Tarzan, the Ape Man filming locations are scenic, and we will break them down for you here. The film was released in 1932 and started the Tarzan franchise. The character is inspired by the books by Edgar Rice Burroughs. Tarzan is a jungle hero who has grown up with animals who took care of him. The film has elements of action and adventure. Following the release of 1932 Tarzan, the fans saw more than 12 movies based on the character. The plot has taken inspiration from the book Burroughs called Tarzan of the Apes, which was published back in 1912.
W.S. Van Dyke has directed the project. After this film, MGM studios worked on two films with the same title, Tarzan the Ape Man. Although, they were not a remake but rather based on different books by the author and followed various other plots. The film was a huge success at the time when it was released. Movies could be watched through rentals at that time. It grossed more than 2.5 million dollars at the box office in such a way. The film was made on a budget of just 600 thousand dollars.
The film begins with James Parker as well as Harry Holt. They are traveling in Africa in order to find elephants and steal their ivory trunks. Jane, the daughter of Parker, also joins the quest along with her father as a hunter. As for Holt, he is infatuated with Jane and tries to protect her whenever there is a chance. Soon, an attack is led on them by crocodiles and hippopotami. Tarzan was behind these attacks, and he managed to abduct Jane.
Tarzan the Ape Man Filming Locations
Tarzan, back in 1932, was shot at various locations. Majorly, the cameras rolled at Lot One, located at the Metro Goldwyn Mayer Studios in Culver City, California. In order to shoot the lake scenes, the cast and crew moved to the Lake Sherwood area, which is located north of Los Angeles. Some of the waterfall shots were also taken at Silver Springs in Florida, among others. The lions in Tarzan the Ape Man were borrowed for the filming. They were taken from Goebel’s Lion Farm in Thousand Oaks, located in California. The farm can be visited in the present day as well.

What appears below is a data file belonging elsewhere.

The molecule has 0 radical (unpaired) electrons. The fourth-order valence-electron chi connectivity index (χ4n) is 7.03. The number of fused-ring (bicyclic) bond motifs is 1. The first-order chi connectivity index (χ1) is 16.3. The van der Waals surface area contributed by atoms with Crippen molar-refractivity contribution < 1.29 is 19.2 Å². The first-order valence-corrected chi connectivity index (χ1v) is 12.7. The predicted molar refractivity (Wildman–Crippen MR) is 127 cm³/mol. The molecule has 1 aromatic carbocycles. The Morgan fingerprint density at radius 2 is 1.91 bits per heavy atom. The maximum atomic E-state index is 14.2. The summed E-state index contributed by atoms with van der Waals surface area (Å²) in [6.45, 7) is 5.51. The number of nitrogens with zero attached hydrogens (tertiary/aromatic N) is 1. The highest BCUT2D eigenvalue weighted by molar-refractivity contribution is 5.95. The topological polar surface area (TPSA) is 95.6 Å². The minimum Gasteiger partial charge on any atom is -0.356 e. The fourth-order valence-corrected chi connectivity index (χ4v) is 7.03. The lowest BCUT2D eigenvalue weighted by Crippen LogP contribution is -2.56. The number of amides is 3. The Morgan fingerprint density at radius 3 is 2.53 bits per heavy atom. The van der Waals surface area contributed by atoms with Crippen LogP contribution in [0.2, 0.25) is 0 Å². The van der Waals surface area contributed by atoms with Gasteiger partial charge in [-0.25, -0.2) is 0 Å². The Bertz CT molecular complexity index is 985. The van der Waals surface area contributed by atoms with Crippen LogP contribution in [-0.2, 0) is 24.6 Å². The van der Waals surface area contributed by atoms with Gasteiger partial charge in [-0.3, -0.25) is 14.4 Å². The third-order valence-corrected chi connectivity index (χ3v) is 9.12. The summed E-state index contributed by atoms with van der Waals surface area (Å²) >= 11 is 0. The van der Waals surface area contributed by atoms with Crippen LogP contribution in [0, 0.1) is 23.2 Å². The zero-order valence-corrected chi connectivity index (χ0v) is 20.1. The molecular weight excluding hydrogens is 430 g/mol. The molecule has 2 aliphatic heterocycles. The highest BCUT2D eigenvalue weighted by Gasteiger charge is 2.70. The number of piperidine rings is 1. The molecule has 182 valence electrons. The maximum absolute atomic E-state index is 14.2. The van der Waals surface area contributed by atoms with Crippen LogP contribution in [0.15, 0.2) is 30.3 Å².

With Jane being a city girl, she finds it terrifying to be abducted in a forest in such a way. Although, as she starts adjusting to Tarzan’s lifestyle, their relationship and bond grow. Soon, she describes that she is neither sorry nor regrets the experience. When she goes back to her father, it is found that Jane has developed feelings for Tarzan. It is obvious that Jane wants to take Tarzan to London and meet with her colleagues and family. Although, Tarzan is not comfortable with the same and turns her back and goes back deep into the jungle. Jane’s father tries to console her and says that the jungle is where Tarzan belongs.
As the film ends, we see that Jane ultimately decides to stay in the forest along with Tarzan. The music plays from Romeo and Juliet, and the two go off to live their happy ending. Also, Jane’s father has died from the wounds despite every attempt that the two made in order to save them. The happy couple sits on the rock in the end as Jane holds Cheeta, Tarzan’s favorite baby gorilla, as if it was her own child.